Lemon Test: Does policy create "excessive entanglement" between government and religion?
In 1971, the Court crystallized this logic in Lemon v. Kurtzman when it was asked to rule on programs in Pennsylvania and Rhode Island that provided state money to religious schools for books, materials, and teachers' salaries. The funding for books and materials could be evaluated using the older criteria: were the materials secular, or was religion being advanced by the purchase of, for example, a math book? But the question of funding teachers proved trickier. And so, in resolving the case the Court added a third test: would the aid lead to the "excessive entanglement" of government with religion? In this case, the Court argued that monitoring the teachers’ behavior—ensuring that a little Ecclesiastes did not sneak its way into Algebra class—would require constant surveillance, and thus threaten the necessary separation of church and state.
The "Lemon Test" and the Child Benefit theory have become the primary legal standards for evaluating state assistance to religious schools. Using these criteria, the Court has decided that money could be provided for secular textbooks but not for school maintenance and repair. The Court has allowed states to provide standardized testing to religious school students in school but access to speech, hearing, and psychological assessment by public employees only off campus. The Court has also held that "released time" programs—programs that allow students to be released from school in order to attend religion classes—are permissible only if the classes are held off public school grounds (Zorach v. Clausen). And in recent decades, the Court has tended to be even more tolerant of state aid to religious schools. In 2000, the Court extended the range of permissible public assistance to religious schools by affirming the constitutionality of a Louisiana state program that provided not only books but also computers, lab equipment, televisions, and video tape recorders (Mitchell v. Helms). And whereas in the past, the Court had insisted that public employees provide special services, such as psychological assessment off school grounds, in recent cases, the Court has allowed public school teachers to provide special secular instruction on religious school campuses (Agostini v. Felton) and even a state-paid sign language interpreter for a deaf student at a religious school (Zobrest v. Catalina Foothills School District).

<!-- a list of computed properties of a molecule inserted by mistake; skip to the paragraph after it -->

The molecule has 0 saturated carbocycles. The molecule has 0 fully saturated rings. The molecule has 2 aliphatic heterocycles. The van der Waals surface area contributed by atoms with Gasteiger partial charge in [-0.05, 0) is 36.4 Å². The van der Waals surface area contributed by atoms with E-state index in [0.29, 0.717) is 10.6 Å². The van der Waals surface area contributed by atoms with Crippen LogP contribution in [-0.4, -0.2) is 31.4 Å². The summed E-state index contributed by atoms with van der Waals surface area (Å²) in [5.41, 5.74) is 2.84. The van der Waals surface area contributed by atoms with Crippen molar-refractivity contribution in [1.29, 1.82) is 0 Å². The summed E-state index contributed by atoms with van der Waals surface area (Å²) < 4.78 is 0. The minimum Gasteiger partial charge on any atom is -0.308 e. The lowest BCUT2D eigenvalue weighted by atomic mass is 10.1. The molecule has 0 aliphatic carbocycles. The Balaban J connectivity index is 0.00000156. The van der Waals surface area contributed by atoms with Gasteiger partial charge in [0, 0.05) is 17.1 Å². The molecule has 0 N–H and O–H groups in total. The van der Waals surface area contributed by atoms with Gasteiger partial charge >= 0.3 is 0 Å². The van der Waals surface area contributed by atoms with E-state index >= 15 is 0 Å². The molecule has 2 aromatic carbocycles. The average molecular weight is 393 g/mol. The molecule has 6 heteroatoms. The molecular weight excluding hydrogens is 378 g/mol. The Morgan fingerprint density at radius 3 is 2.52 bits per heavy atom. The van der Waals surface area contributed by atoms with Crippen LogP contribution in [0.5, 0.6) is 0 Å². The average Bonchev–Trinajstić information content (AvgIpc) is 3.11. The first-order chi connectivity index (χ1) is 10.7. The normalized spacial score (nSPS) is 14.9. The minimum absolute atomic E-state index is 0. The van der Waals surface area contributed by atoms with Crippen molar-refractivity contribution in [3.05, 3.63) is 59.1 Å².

While the courts have moved in one direction on questions relating to state aid to religious schools, they have moved in the opposite on other issues, such as prayer and curriculum content in public schools. That is, while the courts have allowed for increased public financial support for religious schools, they have also drawn more rigid barriers against the encroachment of religious activities into public schools.